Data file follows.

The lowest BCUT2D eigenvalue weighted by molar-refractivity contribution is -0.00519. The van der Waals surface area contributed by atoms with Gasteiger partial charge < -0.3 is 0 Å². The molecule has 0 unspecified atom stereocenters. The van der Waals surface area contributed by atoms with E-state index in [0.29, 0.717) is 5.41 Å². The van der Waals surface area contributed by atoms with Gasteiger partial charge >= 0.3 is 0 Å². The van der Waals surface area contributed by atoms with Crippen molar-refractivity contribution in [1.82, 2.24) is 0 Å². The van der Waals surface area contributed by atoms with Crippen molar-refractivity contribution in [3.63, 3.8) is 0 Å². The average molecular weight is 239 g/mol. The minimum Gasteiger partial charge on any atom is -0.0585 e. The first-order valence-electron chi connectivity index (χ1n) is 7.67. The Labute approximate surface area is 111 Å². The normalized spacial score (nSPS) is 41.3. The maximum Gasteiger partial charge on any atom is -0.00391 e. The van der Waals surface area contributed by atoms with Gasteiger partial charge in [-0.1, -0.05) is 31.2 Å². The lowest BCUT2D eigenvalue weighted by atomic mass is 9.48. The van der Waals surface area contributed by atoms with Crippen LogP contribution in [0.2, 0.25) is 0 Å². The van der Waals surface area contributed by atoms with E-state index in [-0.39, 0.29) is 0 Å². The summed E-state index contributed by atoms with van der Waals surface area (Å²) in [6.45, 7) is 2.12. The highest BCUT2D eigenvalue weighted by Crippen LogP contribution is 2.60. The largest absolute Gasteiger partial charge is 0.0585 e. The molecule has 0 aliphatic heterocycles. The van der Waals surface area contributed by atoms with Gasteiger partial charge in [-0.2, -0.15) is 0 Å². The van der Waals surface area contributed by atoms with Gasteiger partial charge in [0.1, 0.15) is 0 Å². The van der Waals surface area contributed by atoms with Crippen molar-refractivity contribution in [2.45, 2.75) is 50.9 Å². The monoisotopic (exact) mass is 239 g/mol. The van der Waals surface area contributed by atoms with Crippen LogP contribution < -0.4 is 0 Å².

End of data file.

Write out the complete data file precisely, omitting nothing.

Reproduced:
The lowest BCUT2D eigenvalue weighted by molar-refractivity contribution is -0.00519. The van der Waals surface area contributed by atoms with Gasteiger partial charge < -0.3 is 0 Å². The molecule has 0 unspecified atom stereocenters. The van der Waals surface area contributed by atoms with E-state index in [0.29, 0.717) is 5.41 Å². The van der Waals surface area contributed by atoms with Gasteiger partial charge >= 0.3 is 0 Å². The van der Waals surface area contributed by atoms with Crippen molar-refractivity contribution in [1.82, 2.24) is 0 Å². The van der Waals surface area contributed by atoms with Crippen molar-refractivity contribution in [3.63, 3.8) is 0 Å². The average molecular weight is 239 g/mol. The minimum Gasteiger partial charge on any atom is -0.0585 e. The first-order valence-electron chi connectivity index (χ1n) is 7.67. The Labute approximate surface area is 111 Å². The normalized spacial score (nSPS) is 41.3. The maximum Gasteiger partial charge on any atom is -0.00391 e. The van der Waals surface area contributed by atoms with Gasteiger partial charge in [-0.1, -0.05) is 31.2 Å². The lowest BCUT2D eigenvalue weighted by atomic mass is 9.48. The van der Waals surface area contributed by atoms with Crippen LogP contribution in [0.2, 0.25) is 0 Å². The van der Waals surface area contributed by atoms with E-state index in [-0.39, 0.29) is 0 Å². The summed E-state index contributed by atoms with van der Waals surface area (Å²) in [6.45, 7) is 2.12. The highest BCUT2D eigenvalue weighted by Crippen LogP contribution is 2.60. The largest absolute Gasteiger partial charge is 0.0585 e. The molecule has 0 aliphatic heterocycles. The van der Waals surface area contributed by atoms with Gasteiger partial charge in [-0.2, -0.15) is 0 Å². The van der Waals surface area contributed by atoms with Gasteiger partial charge in [0.1, 0.15) is 0 Å². The van der Waals surface area contributed by atoms with Crippen molar-refractivity contribution in [2.45, 2.75) is 50.9 Å². The monoisotopic (exact) mass is 239 g/mol. The van der Waals surface area contributed by atoms with Crippen LogP contribution < -0.4 is 0 Å².